A recent European Court of Human Rights ruling is putting more pressure on Sweden to return a 10-year-old boy to his rightful home after the government abducted him from his parents nearly three years ago for being homeschooled.
Alliance Defense Fund (ADF) and Home School Legal Defense Association (HSLDA) attorneys representing the parents of the boy, Domenic Johansson, filed a new motion with the European high court Thursday after the court ruled in the case of Neulinger and Shuruk v. Switzerland.
In that case, the Grand Chamber of the European Court of Human Rights concluded that a child separated from a custodial parent for more than three years can be irreparably harmed by the upheaval in his living circumstances if he is not returned to the custodial parent before then.
“The government shouldn’t abduct and imprison children simply because it doesn’t like homeschooling. This atrocity must stop,” says ADF senior legal Counsel Roger Kiska, who is based in Europe. “The recent ruling from Europe’s highest court recognizes the harm that comes to a child when he is separated from his parents for such an excessive amount of time. Domenic should be returned to his parents immediately.”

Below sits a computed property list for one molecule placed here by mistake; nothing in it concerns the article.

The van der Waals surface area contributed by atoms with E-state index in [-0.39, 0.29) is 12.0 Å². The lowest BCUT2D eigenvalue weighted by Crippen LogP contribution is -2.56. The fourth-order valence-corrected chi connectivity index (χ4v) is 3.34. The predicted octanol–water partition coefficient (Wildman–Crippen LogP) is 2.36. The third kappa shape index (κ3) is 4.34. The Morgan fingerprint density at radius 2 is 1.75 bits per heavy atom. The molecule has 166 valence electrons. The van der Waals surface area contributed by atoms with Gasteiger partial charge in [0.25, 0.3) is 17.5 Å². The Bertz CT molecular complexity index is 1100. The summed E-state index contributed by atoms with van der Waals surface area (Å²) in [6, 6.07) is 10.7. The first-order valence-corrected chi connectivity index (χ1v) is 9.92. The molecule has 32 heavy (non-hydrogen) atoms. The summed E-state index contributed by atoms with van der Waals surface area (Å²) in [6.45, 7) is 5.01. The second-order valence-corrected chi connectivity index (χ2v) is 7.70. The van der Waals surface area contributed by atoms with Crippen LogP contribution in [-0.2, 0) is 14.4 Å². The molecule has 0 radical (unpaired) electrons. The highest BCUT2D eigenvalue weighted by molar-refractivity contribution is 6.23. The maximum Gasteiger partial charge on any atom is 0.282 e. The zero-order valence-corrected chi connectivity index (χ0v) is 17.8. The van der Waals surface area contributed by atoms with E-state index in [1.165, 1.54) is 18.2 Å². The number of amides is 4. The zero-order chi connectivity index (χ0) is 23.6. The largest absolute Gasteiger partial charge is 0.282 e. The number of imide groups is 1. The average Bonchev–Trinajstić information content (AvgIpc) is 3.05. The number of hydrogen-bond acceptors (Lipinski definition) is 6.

The application for interim measures filed Thursday argues that the court’s conclusion in that case “highlights the urgency of granting interim measures in the Johansson case … Gotland Social Services continues to unlawfully hinder reunification and minimize parental visitation both in violation of Domenic’s rights and the parents’ rights. Like in Neulinger and Shuruk, this separation has been ongoing for nearly three years. We therefore urge the European Court not to wait any longer to impose interim measures in reuniting Domenic with his natural parents, Annie and Christer Johansson …”
Swedish authorities forcibly removed Domenic from his parents in June 2009 from a plane they had boarded to move to Annie’s home country of India. The officials did not have a warrant nor did they charge the Johanssons with any crime. The officials seized the child because he was homeschooled, even though homeschooling was legal in Sweden at the time he was taken into custody.
“There is no justification for separating Domenic from his parents for this long,” explained HSLDA lawyer Mike Donnelly. “We remain gravely concerned about this case as it represents what can happen to other homeschooling families.”
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